News / Europe

Ukrainian, Russian FMs Agree to Discuss Resuming Cease-fire

Pro-Russian fighters stand in their positions as they patrol the airspace near Luhansk, eastern Ukraine, July 2, 2014.
Pro-Russian fighters stand in their positions as they patrol the airspace near Luhansk, eastern Ukraine, July 2, 2014.
VOA News

The foreign ministers of Ukraine, Russia, France and Germany have agreed that talks aimed at resuming a cease-fire between Ukrainian government and pro-Russian separatist forces should begin no later than Saturday.

The four top diplomats said in a statement after meeting in Berlin on Wednesday that the goal of the talks among representatives of Ukraine, Russia and the separatists would be "reaching an unconditional and mutually agreed sustainable cease-fire" to be monitored by the Organization for Security and Cooperation in Europe.

No venue or other details of the talks had been announced by early Thursday.

Ukrainian President Petro Poroshenko declared a unilateral cease-fire on June 20, extended it once, but ended it on Monday after nearly 30 soldiers were reportedly killed and dozens wounded during the truce.

Russian Foreign Minister Sergei Lavrov, speaking after the Berlin meeting, condemned the Ukraine leader's decision to end the unilateral cease-fire.  He said that decision cost lives in eastern Ukraine and the "serious destruction of civilian infrastructure."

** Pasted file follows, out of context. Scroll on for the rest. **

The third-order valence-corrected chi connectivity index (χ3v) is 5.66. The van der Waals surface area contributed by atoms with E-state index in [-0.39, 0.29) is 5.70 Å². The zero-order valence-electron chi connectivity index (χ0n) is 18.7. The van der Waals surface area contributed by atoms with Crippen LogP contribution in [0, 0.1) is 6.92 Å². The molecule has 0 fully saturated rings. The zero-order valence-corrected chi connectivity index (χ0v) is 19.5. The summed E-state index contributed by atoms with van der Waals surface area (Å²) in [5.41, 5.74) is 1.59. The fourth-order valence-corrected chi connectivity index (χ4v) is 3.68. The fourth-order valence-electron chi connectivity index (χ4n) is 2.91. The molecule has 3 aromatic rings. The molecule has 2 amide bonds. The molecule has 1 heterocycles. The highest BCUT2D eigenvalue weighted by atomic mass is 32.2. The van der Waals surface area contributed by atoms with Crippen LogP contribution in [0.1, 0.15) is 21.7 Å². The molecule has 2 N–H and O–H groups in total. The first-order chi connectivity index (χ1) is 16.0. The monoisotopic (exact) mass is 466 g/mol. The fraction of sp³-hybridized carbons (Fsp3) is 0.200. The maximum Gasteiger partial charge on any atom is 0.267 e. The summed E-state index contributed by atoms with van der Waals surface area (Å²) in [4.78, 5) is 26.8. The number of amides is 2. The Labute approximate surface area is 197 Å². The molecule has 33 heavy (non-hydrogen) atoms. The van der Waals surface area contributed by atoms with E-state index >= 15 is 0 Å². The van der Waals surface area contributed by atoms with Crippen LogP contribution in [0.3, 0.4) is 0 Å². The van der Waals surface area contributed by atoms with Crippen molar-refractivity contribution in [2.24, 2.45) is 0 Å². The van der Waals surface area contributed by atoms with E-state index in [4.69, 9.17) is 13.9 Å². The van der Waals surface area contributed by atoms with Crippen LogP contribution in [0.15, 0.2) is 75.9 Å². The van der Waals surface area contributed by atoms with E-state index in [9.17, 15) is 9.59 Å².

But he also vowed that Moscow would use its influence with separatist leaders to bring about a bilateral truce.

While some separatist leaders said they would observe a truce to run parallel with Kyiv's earlier cease-fire, the Ukrainian government accused the rebels of violating it more than 100 times.  Poroshenko refused to extend the cease-fire a second time and resumed military operations in eastern Ukraine on Tuesday.

A spokesman for Ukraine's National Security and Defense Council, Andriy Lysenko, said Wednesday that at least five Ukrainian servicemen had been  killed and 21 wounded over the previous 24 hours, while "hundreds" of rebel fighters died in the intensified fighting.

Lysenko said government forces had retaken three settlements from rebel forces and hit 120 separatist targets, while the separatists carried out 19 attacks on military convoys, checkpoints and positions.

Lysenko also claimed that Russia was blocking separatist fighters from fleeing into Russia.

Ukrainian military spokesman Oleksiy Dymtrashkivsky was quoted as saying that separatists in the Donetsk region hit a Ukrainian Su-24 fighter jet with a shoulder-launched missile, but that the aircraft managed to land with only one working engine.

Russia's Itar-Tass state news agency quoted a separatist source as saying government forces massively shelled the city of Kramatorsk starting Tuesday evening and into Wednesday.